Edgar Allan Poe, one of America's first and foremost writers of poems, novels and really scary short stories. Poe was always one of my favorite authors as a kid, mainly for the creepiness of his tales but also for the fact that he was a fellow Marylander too. Poe is strongly identified with Baltimore, where he spent a lot of his adult life and, most infamously, died on October 7, 1849, a few days after being found on a city street.
What many people don't know is that Poe spent the last years of his life in New York City, not Baltimore. In fact, he lived just a couple blocks from my apartment in the Village but then moved way uptown for quieter times in what was then "the country" but soon would became known as "The Bronx." There is a detailed article on the Bowery Boys website about Poe's final home on what is now the Grand Concourse (which I've previously blogged about on a library visit to the Kingsbridge Branch).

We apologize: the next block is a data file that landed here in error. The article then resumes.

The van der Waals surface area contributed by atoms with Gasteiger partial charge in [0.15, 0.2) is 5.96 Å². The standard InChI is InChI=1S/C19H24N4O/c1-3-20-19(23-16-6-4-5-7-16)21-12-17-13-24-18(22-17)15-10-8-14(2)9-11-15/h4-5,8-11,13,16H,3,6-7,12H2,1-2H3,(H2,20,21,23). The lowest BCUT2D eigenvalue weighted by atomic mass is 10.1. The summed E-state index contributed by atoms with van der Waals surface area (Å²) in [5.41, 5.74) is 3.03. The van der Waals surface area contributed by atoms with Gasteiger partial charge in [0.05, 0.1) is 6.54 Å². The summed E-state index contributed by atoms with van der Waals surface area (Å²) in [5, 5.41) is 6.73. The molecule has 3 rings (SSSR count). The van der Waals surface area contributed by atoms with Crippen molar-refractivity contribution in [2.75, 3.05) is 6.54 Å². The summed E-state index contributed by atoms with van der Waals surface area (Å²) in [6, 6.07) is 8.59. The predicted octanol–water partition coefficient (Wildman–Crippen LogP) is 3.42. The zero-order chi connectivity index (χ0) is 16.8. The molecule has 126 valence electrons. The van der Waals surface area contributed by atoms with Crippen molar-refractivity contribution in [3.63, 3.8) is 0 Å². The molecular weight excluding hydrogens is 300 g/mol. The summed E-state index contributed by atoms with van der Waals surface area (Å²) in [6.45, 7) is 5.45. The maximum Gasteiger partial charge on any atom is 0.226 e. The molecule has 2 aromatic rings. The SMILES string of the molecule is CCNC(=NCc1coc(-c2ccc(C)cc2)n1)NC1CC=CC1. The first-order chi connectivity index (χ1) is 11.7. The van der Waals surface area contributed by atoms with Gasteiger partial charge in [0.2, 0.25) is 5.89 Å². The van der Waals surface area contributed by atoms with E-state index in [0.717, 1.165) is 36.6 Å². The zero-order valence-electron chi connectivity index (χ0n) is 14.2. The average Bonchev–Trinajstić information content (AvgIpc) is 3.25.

Finally, Poe's stories live on today to scare new generations of schoolchildren. But his legacy is also, strangely enough, a part of the National Football League. Baltimore's football team was named "The Ravens" (after Poe's classic poem) in a fan contest back in 1996. They remain, now and probably forever, the only U.S. sports team inspired by a literary figure. (Though "The Gatsbys" would be a swell name for the new Brooklyn NBA team.) This weekend, Poe's team will be battling it out with the New England Patriots for the AFC title. Oddly enough, Poe's birthplace is actually Boston but I doubt he'll have many fans rooting him in Foxborough. We can only imagine what Poe might think of our modern day Gladiators doing battle for the glory of his Raven...and ol' Baltimore too.